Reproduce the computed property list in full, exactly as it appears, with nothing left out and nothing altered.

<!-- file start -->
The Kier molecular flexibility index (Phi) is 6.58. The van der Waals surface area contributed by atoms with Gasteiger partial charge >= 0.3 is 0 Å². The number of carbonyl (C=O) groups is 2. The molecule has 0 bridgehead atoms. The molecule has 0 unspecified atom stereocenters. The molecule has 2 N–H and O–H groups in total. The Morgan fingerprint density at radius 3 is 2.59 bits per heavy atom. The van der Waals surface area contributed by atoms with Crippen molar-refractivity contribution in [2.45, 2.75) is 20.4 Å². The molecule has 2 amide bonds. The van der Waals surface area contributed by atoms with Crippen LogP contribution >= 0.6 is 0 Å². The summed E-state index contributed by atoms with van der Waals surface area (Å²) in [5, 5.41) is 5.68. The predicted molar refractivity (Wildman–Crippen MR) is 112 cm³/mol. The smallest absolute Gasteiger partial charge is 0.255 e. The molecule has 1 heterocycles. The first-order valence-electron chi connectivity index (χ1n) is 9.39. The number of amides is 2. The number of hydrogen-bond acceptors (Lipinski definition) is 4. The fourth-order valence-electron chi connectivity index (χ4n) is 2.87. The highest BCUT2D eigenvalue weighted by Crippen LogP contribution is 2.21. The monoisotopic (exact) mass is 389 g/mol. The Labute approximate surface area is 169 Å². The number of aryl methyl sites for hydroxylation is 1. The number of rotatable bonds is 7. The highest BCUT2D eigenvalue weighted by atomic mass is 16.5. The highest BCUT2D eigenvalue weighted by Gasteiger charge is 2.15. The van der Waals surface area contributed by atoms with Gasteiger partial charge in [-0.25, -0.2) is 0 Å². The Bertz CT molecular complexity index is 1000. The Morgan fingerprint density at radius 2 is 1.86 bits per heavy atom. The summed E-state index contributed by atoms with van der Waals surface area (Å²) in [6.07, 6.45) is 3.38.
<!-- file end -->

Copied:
The Kier molecular flexibility index (Phi) is 6.58. The van der Waals surface area contributed by atoms with Gasteiger partial charge >= 0.3 is 0 Å². The number of carbonyl (C=O) groups is 2. The molecule has 0 bridgehead atoms. The molecule has 0 unspecified atom stereocenters. The molecule has 2 N–H and O–H groups in total. The Morgan fingerprint density at radius 3 is 2.59 bits per heavy atom. The van der Waals surface area contributed by atoms with Crippen molar-refractivity contribution in [2.45, 2.75) is 20.4 Å². The molecule has 2 amide bonds. The van der Waals surface area contributed by atoms with Crippen LogP contribution >= 0.6 is 0 Å². The summed E-state index contributed by atoms with van der Waals surface area (Å²) in [5, 5.41) is 5.68. The predicted molar refractivity (Wildman–Crippen MR) is 112 cm³/mol. The smallest absolute Gasteiger partial charge is 0.255 e. The molecule has 1 heterocycles. The first-order valence-electron chi connectivity index (χ1n) is 9.39. The number of amides is 2. The number of hydrogen-bond acceptors (Lipinski definition) is 4. The fourth-order valence-electron chi connectivity index (χ4n) is 2.87. The highest BCUT2D eigenvalue weighted by Crippen LogP contribution is 2.21. The monoisotopic (exact) mass is 389 g/mol. The Labute approximate surface area is 169 Å². The number of aryl methyl sites for hydroxylation is 1. The number of rotatable bonds is 7. The highest BCUT2D eigenvalue weighted by atomic mass is 16.5. The highest BCUT2D eigenvalue weighted by Gasteiger charge is 2.15. The van der Waals surface area contributed by atoms with Gasteiger partial charge in [-0.25, -0.2) is 0 Å². The Bertz CT molecular complexity index is 1000. The Morgan fingerprint density at radius 2 is 1.86 bits per heavy atom. The summed E-state index contributed by atoms with van der Waals surface area (Å²) in [6.07, 6.45) is 3.38.